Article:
Twenty years from now, what do you think people will say about this turning point in Detroit? What will you remain proud of and what do you think will have people scratching their heads?
I think they’ll scratch their heads over two things. First, how it was possible for a major American city to have dug such a deep hole — financially, administratively and in so many other dimensions. And second, how getting out of that hole happened so quickly.
Looking back, they’ll see that the current period presented a remarkable moment of inflection in which multiple sectors agreed to collaborate for a common outcome. What we’re experiencing here that’s different from, say Pittsburgh or Portland, where the leadership was largely coming out of the private sector, is a different allocation of roles among the sectors. The public sector is attending to the basics – finance, administration, neighborhood blight. The private sector is contributing to the physical infrastructure necessary to make the City an attractive place for its employees to live and work. The federal government is focused on optimizing pre-existing investments – introducing flexibility in ways that permits the City to use federal dollars more flexibly and creatively. And the philanthropic sector has developed a wrap-around vision for the city – everything from transportation reform to a more robust arts and culture ecosystem, from a green economy to an anchor institution community engagement strategy. No one of those sectors could do it alone. I think we’ll be able to conclude in retrospect that this remarkable cross-sector and cross-discipline approach was the key to overcoming Detroit’s most intractable problems.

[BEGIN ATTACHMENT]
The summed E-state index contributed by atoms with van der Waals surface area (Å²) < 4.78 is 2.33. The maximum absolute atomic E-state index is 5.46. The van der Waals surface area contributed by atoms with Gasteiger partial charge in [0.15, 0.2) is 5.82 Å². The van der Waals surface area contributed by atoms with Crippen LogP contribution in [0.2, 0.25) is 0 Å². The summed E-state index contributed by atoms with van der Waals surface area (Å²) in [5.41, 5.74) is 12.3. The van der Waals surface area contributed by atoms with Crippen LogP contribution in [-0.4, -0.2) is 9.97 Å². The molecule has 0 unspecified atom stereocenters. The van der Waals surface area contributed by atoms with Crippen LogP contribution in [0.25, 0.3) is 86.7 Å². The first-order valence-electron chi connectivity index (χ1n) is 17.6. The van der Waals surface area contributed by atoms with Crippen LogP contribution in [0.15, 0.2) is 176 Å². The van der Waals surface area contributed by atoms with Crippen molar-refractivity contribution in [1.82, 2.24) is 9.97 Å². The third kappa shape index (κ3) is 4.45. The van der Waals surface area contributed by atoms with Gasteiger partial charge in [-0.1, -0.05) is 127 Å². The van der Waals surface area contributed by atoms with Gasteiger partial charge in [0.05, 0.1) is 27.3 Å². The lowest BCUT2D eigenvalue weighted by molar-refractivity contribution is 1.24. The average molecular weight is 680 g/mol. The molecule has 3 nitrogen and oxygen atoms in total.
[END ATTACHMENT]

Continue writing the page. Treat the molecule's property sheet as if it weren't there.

From an interview with Rip Rapson, a key player in the current story of Detroit.